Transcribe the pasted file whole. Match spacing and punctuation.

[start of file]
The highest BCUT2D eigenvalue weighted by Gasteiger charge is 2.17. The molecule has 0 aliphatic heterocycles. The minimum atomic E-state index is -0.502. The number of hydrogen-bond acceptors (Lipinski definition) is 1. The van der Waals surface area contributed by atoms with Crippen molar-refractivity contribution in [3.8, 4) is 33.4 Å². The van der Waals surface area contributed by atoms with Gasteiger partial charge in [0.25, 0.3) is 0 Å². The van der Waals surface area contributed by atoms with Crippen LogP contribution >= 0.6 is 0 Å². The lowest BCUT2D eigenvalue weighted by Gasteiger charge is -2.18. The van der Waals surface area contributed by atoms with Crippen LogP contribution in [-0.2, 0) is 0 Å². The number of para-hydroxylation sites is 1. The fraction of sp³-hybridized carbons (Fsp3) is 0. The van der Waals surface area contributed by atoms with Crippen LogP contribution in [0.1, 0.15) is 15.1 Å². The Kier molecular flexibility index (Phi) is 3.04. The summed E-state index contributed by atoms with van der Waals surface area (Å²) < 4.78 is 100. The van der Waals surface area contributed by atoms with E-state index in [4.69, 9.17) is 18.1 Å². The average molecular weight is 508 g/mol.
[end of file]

The highest BCUT2D eigenvalue weighted by Gasteiger charge is 2.17. The molecule has 0 aliphatic heterocycles. The minimum atomic E-state index is -0.502. The number of hydrogen-bond acceptors (Lipinski definition) is 1. The van der Waals surface area contributed by atoms with Crippen molar-refractivity contribution in [3.8, 4) is 33.4 Å². The van der Waals surface area contributed by atoms with Gasteiger partial charge in [0.25, 0.3) is 0 Å². The van der Waals surface area contributed by atoms with Crippen LogP contribution >= 0.6 is 0 Å². The lowest BCUT2D eigenvalue weighted by Gasteiger charge is -2.18. The van der Waals surface area contributed by atoms with Crippen LogP contribution in [-0.2, 0) is 0 Å². The number of para-hydroxylation sites is 1. The fraction of sp³-hybridized carbons (Fsp3) is 0. The van der Waals surface area contributed by atoms with Crippen LogP contribution in [0.1, 0.15) is 15.1 Å². The Kier molecular flexibility index (Phi) is 3.04. The summed E-state index contributed by atoms with van der Waals surface area (Å²) < 4.78 is 100. The van der Waals surface area contributed by atoms with E-state index in [4.69, 9.17) is 18.1 Å². The average molecular weight is 508 g/mol.